Reframing reflection

I attended an incredibly informative workshop on using supervision and reflection which was part of the ASPIRE Assistant Psychologist programme. There were six of us who attended and a Specialist Clinical Psychologist who facilitated the session.

We spoke about many different topics across the time we had but some of the main topics we spoke about included: what supervision can be used for, structured models of reflection, different ways of reflecting and the importance of reflecting on things going well.

There were so many important discussions that we had but one of my main takeaways from the day was around the different ways that we can reflect. We spoke about how the method of reflecting which seems to be given more weight within Clinical Psychology involves sitting alone and writing down your thoughts, and how this idea of reflection likely occurs a very small percentage of the time. Most reflections occur randomly throughout the day but are usually facilitated by activities such as speaking with friends, cooking, driving, exercising, showering/having a bath and praying.

By changing this perspective it helped me reframe how these everyday activities are incredibly important in slowing down, being more mindful and having the time to reflect on whatever is going on for you in that moment.

The best way to reflect is entirely based on the type of person doing the reflecting, what you might be reflecting on, your own cultural norms and simply how you might be feeling that day. Some days I might need to go on a long walk to think things through and other days I might need to have a rant to a friend.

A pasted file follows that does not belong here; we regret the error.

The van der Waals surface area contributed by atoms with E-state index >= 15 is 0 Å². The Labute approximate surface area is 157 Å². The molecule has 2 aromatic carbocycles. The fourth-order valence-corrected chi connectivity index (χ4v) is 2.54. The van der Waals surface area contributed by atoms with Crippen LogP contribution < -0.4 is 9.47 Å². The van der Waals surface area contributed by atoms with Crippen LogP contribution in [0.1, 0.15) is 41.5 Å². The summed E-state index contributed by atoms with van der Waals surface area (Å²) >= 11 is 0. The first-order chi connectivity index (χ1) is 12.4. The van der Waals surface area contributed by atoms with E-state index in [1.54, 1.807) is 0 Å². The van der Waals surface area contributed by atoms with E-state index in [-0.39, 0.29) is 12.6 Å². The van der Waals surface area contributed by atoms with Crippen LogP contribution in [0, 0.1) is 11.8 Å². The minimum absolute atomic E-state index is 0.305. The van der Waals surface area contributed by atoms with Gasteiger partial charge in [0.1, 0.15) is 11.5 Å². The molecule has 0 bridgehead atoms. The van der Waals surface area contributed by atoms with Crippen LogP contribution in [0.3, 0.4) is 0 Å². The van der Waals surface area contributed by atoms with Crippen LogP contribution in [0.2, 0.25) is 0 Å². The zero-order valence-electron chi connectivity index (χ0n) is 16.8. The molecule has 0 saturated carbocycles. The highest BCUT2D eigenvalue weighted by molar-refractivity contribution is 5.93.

We also spoke about reflecting on the positives – not just when things go wrong. This is something that I know I find very easy to forget. We know that we need to talk about situations that we’re struggling with but when it comes to things that are going well these can get forgotten much more easily. From a logical angle it’s important to reflect on why something went well to be more aware of your own strengths and know how you can continue the good work. But from an emotional angle it can be quite difficult for a lot of us to praise ourselves. This can be especially true when working in a helping profession because we can explain how we have performed well based on other people’s evaluation of ourselves – how helpful they found our work. While this can be great it can also leave us finding it quite difficult to notice our own strengths and praise ourselves for the hard work that we do.